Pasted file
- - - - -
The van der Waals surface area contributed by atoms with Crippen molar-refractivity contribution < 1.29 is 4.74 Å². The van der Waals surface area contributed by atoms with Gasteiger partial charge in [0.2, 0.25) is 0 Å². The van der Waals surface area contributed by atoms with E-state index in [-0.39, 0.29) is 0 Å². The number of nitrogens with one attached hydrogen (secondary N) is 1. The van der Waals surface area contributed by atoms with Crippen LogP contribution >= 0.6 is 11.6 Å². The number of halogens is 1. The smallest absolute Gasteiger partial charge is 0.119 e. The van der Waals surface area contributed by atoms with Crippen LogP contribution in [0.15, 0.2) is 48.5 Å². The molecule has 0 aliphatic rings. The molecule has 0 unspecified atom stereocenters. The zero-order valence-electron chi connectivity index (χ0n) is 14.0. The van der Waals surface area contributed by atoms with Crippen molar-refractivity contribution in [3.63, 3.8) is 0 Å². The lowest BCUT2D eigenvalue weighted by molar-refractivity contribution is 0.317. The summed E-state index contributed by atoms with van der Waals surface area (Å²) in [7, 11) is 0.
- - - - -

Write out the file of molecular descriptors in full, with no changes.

The van der Waals surface area contributed by atoms with Crippen molar-refractivity contribution < 1.29 is 4.74 Å². The van der Waals surface area contributed by atoms with Gasteiger partial charge in [0.2, 0.25) is 0 Å². The van der Waals surface area contributed by atoms with E-state index in [-0.39, 0.29) is 0 Å². The number of nitrogens with one attached hydrogen (secondary N) is 1. The van der Waals surface area contributed by atoms with Crippen LogP contribution >= 0.6 is 11.6 Å². The number of halogens is 1. The smallest absolute Gasteiger partial charge is 0.119 e. The van der Waals surface area contributed by atoms with Crippen LogP contribution in [0.15, 0.2) is 48.5 Å². The molecule has 0 aliphatic rings. The molecule has 0 unspecified atom stereocenters. The zero-order valence-electron chi connectivity index (χ0n) is 14.0. The van der Waals surface area contributed by atoms with Crippen molar-refractivity contribution in [3.63, 3.8) is 0 Å². The lowest BCUT2D eigenvalue weighted by molar-refractivity contribution is 0.317. The summed E-state index contributed by atoms with van der Waals surface area (Å²) in [7, 11) is 0.